{
List( Descriptor_t Descriptor1 ... DescriptorN ) ;                 (o)

int[IndexDimension] Transform ;                                    (o/d)

IndexRange_t<IndexDimension> PointRange ;                          (r)
IndexRange_t<IndexDimension> PointRangeDonor ;                     (r)

Identifier(Zone_t) ZoneDonorName ;                                 (r)

GridConnectivityProperty_t GridConnectivityProperty ;              (o)

List( UserDefinedData_t UserDefinedData1 ... UserDefinedDataN ) ;  (o)

int Ordinal ;                                                      (o)
} ;


Note

1. Default names for the Descriptor_t and UserDefinedData_t lists are as shown; users may choose other legitimate names. Legitimate names must be unique within a given instance of GridConnectivity1to1_t and shall not include the names GridConnectivityProperty, PointRange, PointRangeDonor, Transform, or Ordinal.

2. If Transform is absent, then its default value is [+1,+2,+3].

3. ZoneDonorName must be equated to a 32 character maximum zone identifier within the current CGNS database (i.e., it must be equal to one of the Zone_t identifiers contained in the current CGNSBase_t entity) or to a 65 character maximum zone identifier in another base of the same CGNS tree; in that case the ZoneDonorName string has the pattern base/zone, only one single “/” character is allowed, and neither basename nor zonename should be empty. ZoneDonorName should also not be empty.

4. Beginning indices of PointRange and PointRangeDonor must coincide (i.e., must be the same physical point); ending indices of PointRange and PointRangeDonor must also coincide.

5. Elements of Transform must be signed integers in the range -IndexDimension, ..., +IndexDimension; element magnitudes may not be repeated. In 3-D allowed elements are 0, ±1, ±2, ±3.

PointRange contains the subrange of indices that makes up the interface patch in the current zone (i.e., that Zone_t entity that contains the given instance of GridConnectivity1to1_t). PointRangeDonor contains the interface patch subrange of indices for the adjacent zone (whose identifier is given by ZoneDonorName). By convention the indices contained in PointRange and PointRangeDonor refer to vertices.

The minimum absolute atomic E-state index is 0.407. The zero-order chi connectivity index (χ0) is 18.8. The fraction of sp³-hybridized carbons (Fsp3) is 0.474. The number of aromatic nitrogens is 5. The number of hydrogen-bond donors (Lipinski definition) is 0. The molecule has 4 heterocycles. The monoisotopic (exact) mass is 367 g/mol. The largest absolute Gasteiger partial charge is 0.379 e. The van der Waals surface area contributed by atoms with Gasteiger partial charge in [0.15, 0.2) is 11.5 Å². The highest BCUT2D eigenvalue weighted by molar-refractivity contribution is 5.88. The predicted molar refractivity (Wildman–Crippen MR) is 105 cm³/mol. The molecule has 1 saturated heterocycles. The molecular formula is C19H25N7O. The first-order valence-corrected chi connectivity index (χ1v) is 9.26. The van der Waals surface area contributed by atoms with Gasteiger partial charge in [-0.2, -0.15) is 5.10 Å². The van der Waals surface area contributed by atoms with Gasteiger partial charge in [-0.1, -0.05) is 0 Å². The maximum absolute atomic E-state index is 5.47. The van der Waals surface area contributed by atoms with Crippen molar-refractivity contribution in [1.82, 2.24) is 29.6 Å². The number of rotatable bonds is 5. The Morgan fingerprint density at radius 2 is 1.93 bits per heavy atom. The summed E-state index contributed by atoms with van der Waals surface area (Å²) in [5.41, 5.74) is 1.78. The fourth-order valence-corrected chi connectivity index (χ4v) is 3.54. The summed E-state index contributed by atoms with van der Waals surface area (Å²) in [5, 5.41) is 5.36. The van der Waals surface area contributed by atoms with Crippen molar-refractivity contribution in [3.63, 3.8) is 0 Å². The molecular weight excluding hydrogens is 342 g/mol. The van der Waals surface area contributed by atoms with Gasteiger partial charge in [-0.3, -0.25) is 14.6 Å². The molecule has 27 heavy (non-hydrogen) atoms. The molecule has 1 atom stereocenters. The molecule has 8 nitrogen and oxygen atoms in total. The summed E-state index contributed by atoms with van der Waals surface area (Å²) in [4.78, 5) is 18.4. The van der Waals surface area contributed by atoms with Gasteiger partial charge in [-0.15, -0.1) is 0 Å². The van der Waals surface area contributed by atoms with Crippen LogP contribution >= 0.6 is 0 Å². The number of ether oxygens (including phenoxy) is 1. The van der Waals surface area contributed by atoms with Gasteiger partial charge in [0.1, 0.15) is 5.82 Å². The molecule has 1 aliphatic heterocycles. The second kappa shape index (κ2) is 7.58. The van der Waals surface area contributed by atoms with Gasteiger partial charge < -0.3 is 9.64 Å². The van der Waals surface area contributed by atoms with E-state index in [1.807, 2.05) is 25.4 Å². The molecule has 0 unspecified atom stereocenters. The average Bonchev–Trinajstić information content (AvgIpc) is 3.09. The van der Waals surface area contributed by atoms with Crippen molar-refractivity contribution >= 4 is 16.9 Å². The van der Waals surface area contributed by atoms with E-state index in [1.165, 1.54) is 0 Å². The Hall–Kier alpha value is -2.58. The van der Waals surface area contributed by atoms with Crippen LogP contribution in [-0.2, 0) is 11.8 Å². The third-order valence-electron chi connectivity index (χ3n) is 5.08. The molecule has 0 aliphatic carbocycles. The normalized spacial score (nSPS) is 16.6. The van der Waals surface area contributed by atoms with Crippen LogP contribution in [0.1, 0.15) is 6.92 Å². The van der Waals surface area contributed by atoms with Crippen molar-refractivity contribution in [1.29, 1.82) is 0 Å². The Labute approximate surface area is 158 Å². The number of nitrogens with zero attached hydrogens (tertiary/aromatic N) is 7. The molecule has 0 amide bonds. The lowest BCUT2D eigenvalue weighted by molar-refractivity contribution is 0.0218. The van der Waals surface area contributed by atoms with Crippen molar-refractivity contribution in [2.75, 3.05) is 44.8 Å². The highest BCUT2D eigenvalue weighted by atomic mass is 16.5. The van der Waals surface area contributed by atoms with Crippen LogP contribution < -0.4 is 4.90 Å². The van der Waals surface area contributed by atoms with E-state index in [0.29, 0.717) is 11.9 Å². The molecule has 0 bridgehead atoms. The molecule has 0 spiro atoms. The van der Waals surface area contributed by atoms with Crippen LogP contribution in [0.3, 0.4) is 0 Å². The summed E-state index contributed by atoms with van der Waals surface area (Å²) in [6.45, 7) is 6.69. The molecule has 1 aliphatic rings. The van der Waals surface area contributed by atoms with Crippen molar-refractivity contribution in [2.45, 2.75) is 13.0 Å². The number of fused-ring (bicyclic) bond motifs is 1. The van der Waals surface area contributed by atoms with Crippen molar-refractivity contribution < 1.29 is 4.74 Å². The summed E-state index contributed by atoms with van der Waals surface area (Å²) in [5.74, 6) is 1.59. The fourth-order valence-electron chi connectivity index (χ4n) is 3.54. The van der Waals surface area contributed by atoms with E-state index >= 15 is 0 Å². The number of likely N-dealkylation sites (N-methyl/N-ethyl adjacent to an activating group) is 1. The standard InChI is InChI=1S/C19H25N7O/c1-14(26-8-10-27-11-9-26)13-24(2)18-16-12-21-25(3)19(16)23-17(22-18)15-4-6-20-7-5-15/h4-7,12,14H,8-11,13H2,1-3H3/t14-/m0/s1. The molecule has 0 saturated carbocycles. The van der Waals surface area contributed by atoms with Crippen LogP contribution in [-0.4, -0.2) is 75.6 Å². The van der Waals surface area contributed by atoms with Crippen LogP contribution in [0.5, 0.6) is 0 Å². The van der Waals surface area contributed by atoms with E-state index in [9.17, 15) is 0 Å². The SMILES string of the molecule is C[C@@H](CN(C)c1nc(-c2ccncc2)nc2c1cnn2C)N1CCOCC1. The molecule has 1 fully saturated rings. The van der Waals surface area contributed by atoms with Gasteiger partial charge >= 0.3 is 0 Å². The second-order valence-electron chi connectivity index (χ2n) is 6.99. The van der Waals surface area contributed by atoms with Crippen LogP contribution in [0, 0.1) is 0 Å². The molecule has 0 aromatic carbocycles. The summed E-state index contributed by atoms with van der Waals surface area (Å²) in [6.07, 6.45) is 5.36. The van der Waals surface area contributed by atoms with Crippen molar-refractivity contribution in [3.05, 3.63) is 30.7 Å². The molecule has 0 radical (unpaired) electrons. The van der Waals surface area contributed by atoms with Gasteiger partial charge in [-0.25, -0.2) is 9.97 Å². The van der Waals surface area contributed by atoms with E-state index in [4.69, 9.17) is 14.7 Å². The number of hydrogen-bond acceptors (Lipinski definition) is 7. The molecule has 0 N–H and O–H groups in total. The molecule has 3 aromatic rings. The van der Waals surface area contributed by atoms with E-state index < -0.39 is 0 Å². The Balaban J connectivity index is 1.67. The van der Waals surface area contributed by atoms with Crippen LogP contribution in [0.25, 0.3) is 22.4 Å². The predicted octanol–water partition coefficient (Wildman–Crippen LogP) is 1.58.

Transform contains a short-hand notation for the transformation matrix describing the relation between indices of the two adjacent zones. The transformation matrix itself has rank IndexDimension and contains elements $$+1$$, $$−1$$ and $$0$$; it is orthonormal and its inverse is its transpose. The transformation matrix (T) works as follows: If Index1 and Index2 are the indices of a given point on the interface, where Index1 is in the current zone and Index2 is in the adjacent zone, then their relationship is,

Index2 = T.(Index1 - Begin1) + Begin2

Index1 = Transpose[T].(Index2 - Begin2) + Begin1


where the "." notation indicates matrix-vector multiply. Begin1 and End1 are the subrange indices contained in PointRange, and Begin2 and End2 are the subrange indices contained in PointRangeDonor.

The short-hand notation used in Transform is as follows: Each element shows the image in the adjacent zone’s face of a positive index increment in the current zone’s face. The first element is the image of a positive increment in i; the second element is the image of an increment in j; and the third (in 3-D) is the image of an increment in k on the current zone’s face. For 3-D, the transformation matrix T is constructed from Transform $$= [\pm a, \pm b, \pm c]$$ as follows:

$\begin{split}T = \begin{bmatrix} sgn(a) del(a-1) & sgn(b) del(b-1) & sgn(c) del(c-1) \\ sgn(a) del(a-2) & sgn(b) del(b-2) & sgn(c) del(c-2) \\ sgn(a) del(a-3) & sgn(b) del(b-3) & sgn(c) del(c-3) \\ \end{bmatrix}\end{split}$

where $$sgn(x) \equiv +1 \text{ if } x ≥ 0\text{, and } -1 \text{ if } x < 0$$, and $$del(x−y) \equiv +1 \text{ if } |x| = |y|\text{, and } 0 \text{ otherwise}$$.

For example, Transform = [−2, +3, +1] gives the transformation matrix,

$\begin{split}T = \begin{bmatrix} 0 & 0 & +1 \\ -1 & 0 & 0 \\ 0 & +1 & 0 \\ \end{bmatrix}\end{split}$

For establishing relationships between adjacent and current zone indices lying on the interface itself, one of the elements of Transform is superfluous since one component of both interface indices remains constant. It is therefore acceptable to set that element of Transform to zero.

If the transformation matrix is used for continuation of computational coordinates into the adjacent zone (e.g., to find the location of a rind point in the adjacent zone), then all elements of Transform are needed. If the above mentioned superfluous element is set to zero, it can be easily regenerated from PointRange and PointRangeDonor and the grid sizes of the two zones. This is done by determining the faces represented by PointRange and PointRangeDonor (i.e., i-min, i-max, j-min, etc.). If one is a minimum face and the other a maximum face, then the sign of the missing element in Transform is "+", and the value of the missing element in the transformation matrix (T) is +1. If the faces are both minimums or are both maximums, the sign is "−". Next, the position and magnitude of the element in Transform, and hence the row and column in the transformation matrix, is given by the combinations of i, j and k faces for the two. For example, if PointRange represents a j-min or j-max face and PointRangeDonor represents an i-min or i-max face, then the missing element’s position in Transform is 2 and its magnitude is 1 (i.e., $$\text{Transform } = [*, \pm 1, *]$$).

Note also that the transform matrix and the two index pairs overspecify the interface patch. For example, End2 can be obtained from Transform, Begin1, End1 and Begin2.